22nd February 2018
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Narrow escape for family as van is hit by stolen car on motorway

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A Shetland family of eight had a narrow escape this week when a stolen car crashed into their van on an English motorway during a high-speed police chase.

Charlotte and Hansen Black and their six children, aged 10 and under, emerged from the terrifying accident near Stoke almost unhurt but lost their VW Transporter van, a trailer and its contents and the children’s bicycles, which were mangled and strewn over the carriageway.

The Dunrossness family were returning to Scotland after Mrs Black had run in the Abingdon Marathon, near Oxford, on Sunday.

They were travelling north to Ayrshire on Tuesday afternoon, cruising up the M6 with Mr Black at the wheel when they fell victim to the West Midlands crime scene.

Mrs Black said: “All of a sudden there was just this bang into the back of us and we started going sideways down the motorway. It was a hell of a fright.

“It just seemed to go in slow motion. Hansen was fighting to control the car. We slid one way and then the other and he managed to bring it to a stop. A truck that was behind us managed to stop and avoid hitting us.”

The stolen car had initially hit into the central reservation at high speed after swerving to avoid a Stinger-type tyre-shredding device that police were attempting to deploy from a patrol car at the side of the motorway. The thief was also being chased by an unmarked police car after his car was spotted by motorway cameras.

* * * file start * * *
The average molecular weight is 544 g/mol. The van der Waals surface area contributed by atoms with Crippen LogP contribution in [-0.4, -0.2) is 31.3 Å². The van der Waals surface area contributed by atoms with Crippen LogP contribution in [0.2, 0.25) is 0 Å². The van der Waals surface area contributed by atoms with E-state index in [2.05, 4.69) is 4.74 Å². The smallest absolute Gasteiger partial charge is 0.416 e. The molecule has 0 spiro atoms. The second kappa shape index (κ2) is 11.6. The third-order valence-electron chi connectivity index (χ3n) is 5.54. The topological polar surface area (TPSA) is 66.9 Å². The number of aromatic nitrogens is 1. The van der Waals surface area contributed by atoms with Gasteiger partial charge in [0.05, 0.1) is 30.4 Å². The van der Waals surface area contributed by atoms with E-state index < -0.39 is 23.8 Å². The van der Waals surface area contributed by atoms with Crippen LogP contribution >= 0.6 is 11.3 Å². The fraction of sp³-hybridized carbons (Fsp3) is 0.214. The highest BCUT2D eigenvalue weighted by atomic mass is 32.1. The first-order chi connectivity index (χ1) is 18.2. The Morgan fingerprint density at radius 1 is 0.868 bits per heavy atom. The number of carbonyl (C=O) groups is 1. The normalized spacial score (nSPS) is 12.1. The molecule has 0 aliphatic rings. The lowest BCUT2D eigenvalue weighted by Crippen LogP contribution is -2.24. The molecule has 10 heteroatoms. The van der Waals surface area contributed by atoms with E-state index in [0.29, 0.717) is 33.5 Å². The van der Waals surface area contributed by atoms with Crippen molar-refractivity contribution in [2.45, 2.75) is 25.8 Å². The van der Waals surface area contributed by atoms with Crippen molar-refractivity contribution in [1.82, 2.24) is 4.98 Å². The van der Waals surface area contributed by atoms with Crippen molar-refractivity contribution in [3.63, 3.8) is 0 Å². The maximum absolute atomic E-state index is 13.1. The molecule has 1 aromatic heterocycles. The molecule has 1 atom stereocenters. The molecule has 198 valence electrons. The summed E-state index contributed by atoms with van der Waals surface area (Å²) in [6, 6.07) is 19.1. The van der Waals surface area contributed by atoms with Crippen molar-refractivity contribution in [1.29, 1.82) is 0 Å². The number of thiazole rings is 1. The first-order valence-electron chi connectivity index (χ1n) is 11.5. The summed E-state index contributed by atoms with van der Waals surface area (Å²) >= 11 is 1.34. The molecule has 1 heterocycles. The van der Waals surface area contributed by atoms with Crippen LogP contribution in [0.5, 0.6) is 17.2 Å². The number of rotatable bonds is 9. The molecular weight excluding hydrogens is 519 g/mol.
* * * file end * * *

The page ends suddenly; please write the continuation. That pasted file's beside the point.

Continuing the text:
The car bounced back across the road and hit the Blacks’ small trailer, causing them to spin out of control. The stolen car ran up the side embankment before landing in front of the family and coming to a rest. The driver got out and tried to run off but was eventually caught by the police.

Mrs Black said the borrowed trailer was “smashed to smithereens” while the back doors of the van were staved in, breaking the back windows and showering the children with glass. The bike carrier on the back was ripped off and the bikes scattered over the road.

The Blacks were obviously shaken by the experience and the children were crying. But they were unhurt apart from slight seatbelt marks to Mrs Black and their oldest son Dylan, eight, suffering a bang to his head. He was looked over in an ambulance at the scene.

She said: “It’s your worst night­mare. We have obviously been seriously unlucky to be in that situation but we just feel so lucky that we are all okay.

“When you’re going sideways down the motorway like that you just think you’re not going to get out of this in one piece.”

With the motorway closed the Blacks and their wrecked van were taken to Stoke by two breakdown lorries. They were told the van was likely to be an insurance write-off. She said it appeared the trailer had cushioned the impact of the collision otherwise it could have been much worse.

However, their nightmare did not end there. While the police had been “fantastic”, she said their insurance company had been less so, failing to come to their rescue with any haste and seemingly unable to grasp the difficulties of getting a big family back to a place like Shetland.

Although they eventually got put up overnight in a Holiday Inn on a Stoke industrial estate the company failed to sort out replacement trans­port for them the next day, leaving them stranded in the hotel lobby without a room while trying to sort out their affairs by mobile phone.

Despite that, and the prospect of a second night stuck in Stoke, Mrs Black remained upbeat. “We’re alright,” she said. “We’re pretty fed up but just lucky to be in one piece I think.”

Yesterday they were making their way to Aberdeen by mini-bus.

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